(Adds confirmation, background from sentencing, quotes)
WASHINGTON, Jan 27 (Reuters) - Republican U.S. Representative Trey Radel, who was charged in November with buying cocaine, plans to resign from Congress on Monday, his office said.
Radel, 37, elected to the U.S. House of Representatives in 2012 backed by the conservative Tea Party movement, returned to Congress in January, six weeks after he pleaded guilty to cocaine possession and checked into a rehabilitation clinic.
The Florida congressman plans to release a resignation letter on Monday, Radel spokesman Greg Dolan said.
Radel was charged with buying 3.5 grams of cocaine in Washington on Oct. 29, in the presence of an undercover agent.
The House Committee on Ethics in December said it would launch an investigation into whether Radel violated congressional rules or broke any other laws related to his responsibilities as a member of Congress.
Radel rebuffed calls for his resignation from the Republican Party of Florida and Governor Rick Scott as other Florida Republicans expressed interest in his seat.
"I look forward to getting back to work next week, representing my neighbors in Southwest Florida as they face the burdens of Obamacare, a jobless recovery, and a federal government that continues to spend more than it takes in," Radel said in a statement in early January.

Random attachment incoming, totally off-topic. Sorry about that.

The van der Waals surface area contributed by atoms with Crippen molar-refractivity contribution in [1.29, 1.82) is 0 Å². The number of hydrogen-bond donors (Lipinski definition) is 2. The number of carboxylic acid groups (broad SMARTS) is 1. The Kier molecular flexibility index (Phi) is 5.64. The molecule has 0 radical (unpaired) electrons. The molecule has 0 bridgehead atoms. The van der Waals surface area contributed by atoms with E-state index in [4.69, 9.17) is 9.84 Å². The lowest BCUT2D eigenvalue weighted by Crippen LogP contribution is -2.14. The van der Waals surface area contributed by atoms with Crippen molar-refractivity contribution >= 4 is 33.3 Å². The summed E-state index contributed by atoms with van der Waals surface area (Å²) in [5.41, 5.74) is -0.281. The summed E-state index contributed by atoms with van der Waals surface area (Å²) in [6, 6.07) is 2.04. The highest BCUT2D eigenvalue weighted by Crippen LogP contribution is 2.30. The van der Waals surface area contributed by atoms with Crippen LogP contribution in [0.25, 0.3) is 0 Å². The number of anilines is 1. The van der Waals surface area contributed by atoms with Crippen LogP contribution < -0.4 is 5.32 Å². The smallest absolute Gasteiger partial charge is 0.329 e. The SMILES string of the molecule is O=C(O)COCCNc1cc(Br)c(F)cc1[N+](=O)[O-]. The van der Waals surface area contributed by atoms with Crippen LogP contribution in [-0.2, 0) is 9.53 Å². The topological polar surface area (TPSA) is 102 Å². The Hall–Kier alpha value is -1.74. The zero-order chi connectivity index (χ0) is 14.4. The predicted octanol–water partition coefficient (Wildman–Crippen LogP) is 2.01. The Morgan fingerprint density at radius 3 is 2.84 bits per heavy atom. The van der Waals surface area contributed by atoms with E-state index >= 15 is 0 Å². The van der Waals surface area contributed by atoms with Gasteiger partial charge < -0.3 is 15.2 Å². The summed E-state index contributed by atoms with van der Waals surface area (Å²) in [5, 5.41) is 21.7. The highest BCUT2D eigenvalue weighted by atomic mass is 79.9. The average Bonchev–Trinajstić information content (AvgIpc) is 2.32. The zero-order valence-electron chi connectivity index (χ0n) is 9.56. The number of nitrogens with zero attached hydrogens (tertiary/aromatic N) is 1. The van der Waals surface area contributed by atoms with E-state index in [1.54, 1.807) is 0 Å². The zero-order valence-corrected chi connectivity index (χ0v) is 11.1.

The most recent posting on his Twitter account was from Jan. 3, when he said he took his son to his first movie. His last Facebook post, on Jan. 15, discusses draft legislation he was working on targeting identity theft.
The case against Radel stemmed from an investigation by FBI and the Drug Enforcement Administration agents into cocaine trafficking in the Washington area, Assistant U.S. Attorney Nihar Mohanty said.
Radel was sentenced to one year of probation in November.
"I am so sorry to be here. I know I have let my constituents down, my country down and, most importantly, my family, including my wife and my 2-year-old, who doesn't know it yet," Radel told Judge Robert Tignor after pleading guilty to the misdemeanor charge.
He said he would enter an intensive in-patient drug treatment program in Florida during his leave of absence. (Reporting by Susan Heavey and Doina Chiacu; Editing by Stephen Powell)
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